Local beaches join international effort to clear shores of debris

A plastic bottle washes ashore at Smith Point BeachA plastic bottle washes ashore at Smith Point Beach

Over 319 pounds of trash were cleared from Long Island shores by 111 volunteers on September 17th as part of this year’s international coastal cleanup day.

The local cleanup was organized by the Riverhead Foundation at four locations on the island including Smith Point on Fire Island, Roanoke Beach, Ponquogue Beach, and Cedar Beach in conjunction with the international cleanup hosted by the Ocean Conservancy. The 2015 international cleanup gathered 18 million pounds of trash by 800,000 volunteers.

“Our goal is to raise awareness on why we need to take care of our environment both in the sea and on the shore,” said Gail Roach, the Riverhead Foundation volunteer coordinator at the Smith Point site.

Scientists estimate as much as 12.7 million tons of plastic finds its way into the world’s oceans. Plastic garbage can be found in every corner of the planet from the Arctic to the Antarctic. It is not only an eyesore on beaches but also finds its way into the stomach of birds, turtles, and whales, which often has deadly effects. Many of the animals that find their way into the Riverhead Foundation’s rehabilitation center were either entangled in marine debris or accidentally ingested the trash.

Among the most common trash items are cigarette butts, straws, plastic bottle caps, and candy wrappers, according to the Riverhead Foundation.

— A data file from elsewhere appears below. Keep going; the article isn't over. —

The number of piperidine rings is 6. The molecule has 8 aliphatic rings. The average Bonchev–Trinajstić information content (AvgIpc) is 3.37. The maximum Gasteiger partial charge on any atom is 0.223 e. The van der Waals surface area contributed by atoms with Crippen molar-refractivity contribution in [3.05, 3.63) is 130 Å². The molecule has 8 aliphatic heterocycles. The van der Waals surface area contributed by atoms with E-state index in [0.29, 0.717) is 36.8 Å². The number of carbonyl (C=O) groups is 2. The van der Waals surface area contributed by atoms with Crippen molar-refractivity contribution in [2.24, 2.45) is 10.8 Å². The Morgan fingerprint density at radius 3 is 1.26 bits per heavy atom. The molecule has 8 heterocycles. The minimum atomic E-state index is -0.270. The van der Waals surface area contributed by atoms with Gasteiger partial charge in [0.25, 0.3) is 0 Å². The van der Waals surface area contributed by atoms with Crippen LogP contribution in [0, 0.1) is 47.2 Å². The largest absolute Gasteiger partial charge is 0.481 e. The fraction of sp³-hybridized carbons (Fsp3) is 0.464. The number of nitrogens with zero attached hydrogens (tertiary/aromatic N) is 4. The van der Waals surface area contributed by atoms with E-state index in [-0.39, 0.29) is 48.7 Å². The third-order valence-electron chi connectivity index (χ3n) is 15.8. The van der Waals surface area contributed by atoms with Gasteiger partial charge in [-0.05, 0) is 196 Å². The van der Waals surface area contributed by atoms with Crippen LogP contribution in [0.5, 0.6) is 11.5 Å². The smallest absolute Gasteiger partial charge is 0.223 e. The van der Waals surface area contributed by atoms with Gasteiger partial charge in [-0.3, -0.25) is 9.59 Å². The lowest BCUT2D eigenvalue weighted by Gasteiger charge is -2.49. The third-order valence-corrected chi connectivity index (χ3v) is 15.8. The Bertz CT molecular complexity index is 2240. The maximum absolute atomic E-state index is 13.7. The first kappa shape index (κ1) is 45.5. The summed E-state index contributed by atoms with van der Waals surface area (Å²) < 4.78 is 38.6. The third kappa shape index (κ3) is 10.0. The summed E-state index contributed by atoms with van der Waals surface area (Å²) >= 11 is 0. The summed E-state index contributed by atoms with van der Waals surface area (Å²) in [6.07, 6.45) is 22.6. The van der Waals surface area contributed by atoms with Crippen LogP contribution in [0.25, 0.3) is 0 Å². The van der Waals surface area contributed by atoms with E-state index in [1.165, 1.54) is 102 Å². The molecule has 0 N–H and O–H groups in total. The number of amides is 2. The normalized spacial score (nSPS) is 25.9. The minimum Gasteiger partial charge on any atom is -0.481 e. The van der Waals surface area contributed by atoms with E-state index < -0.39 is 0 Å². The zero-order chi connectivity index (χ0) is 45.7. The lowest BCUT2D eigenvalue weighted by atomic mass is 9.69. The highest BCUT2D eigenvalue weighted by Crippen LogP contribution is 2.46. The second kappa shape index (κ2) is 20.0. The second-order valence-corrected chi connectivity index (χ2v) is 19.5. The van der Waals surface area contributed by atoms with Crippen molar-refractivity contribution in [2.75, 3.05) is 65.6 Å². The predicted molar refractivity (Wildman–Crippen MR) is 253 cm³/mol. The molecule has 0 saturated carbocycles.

“Marine debris is adversely affecting marine animals at an alarming rate. This is a human-induced occurrence, and is entirely avoidable,” Rachel Bosworth, spokesperson for the foundation said.

The Smith Point site had the highest turnout with 48 volunteers. After a quick instructional talk by Roach they hit the beach armed with trash bags, gloves, clipboards and trash grabbers. Among the army were boy scouts, girl scouts, kids with parents and cheerleaders.

“This beach is bigger and needs a little bit more love,” Debbie Rutherford, troop leader of Girl Scout troop 244886 said. “This year, it has been a great turnout.” The troop has participated in the annual cleanup for the past five years.

“Every year we’ve been one of a dozen on the beach,” Marie Eleana Scimeca, mother of Girl Scout Marissa Scimeca, a freshman from Holtzville, said.

The Smith Point Beach on Fire Island is part of the New York’s National Seashore, the only place in the state with the federal wilderness designation where rangers are not allowed to alter the natural environment. The National Park service launched an initiative to collect 2016 pounds of trash for the centennial year.

“It’s important for our beaches because its carry in carry out, it gets neglected. People end up littering because they don’t see trash cans,” said Nicole Goloff, the centennial volunteer ambassador who promotes stewardship with the National Parks Service. “We want people to enjoy their experience at the seashore.”

Volunteers each had their own reason to give back to the ocean. Christian DeRusso, though not a fan of the beach himself, felt it was important as a member of the community to participate.

“I thought it would be a great thing to give back to the environment,” DeRusso said.

The Riverhead Foundation will continue to host beach cleanups on the first Saturday of every month as part of the Pick it Up initiative they launched this past March. So far 408 people have participated in the initiative.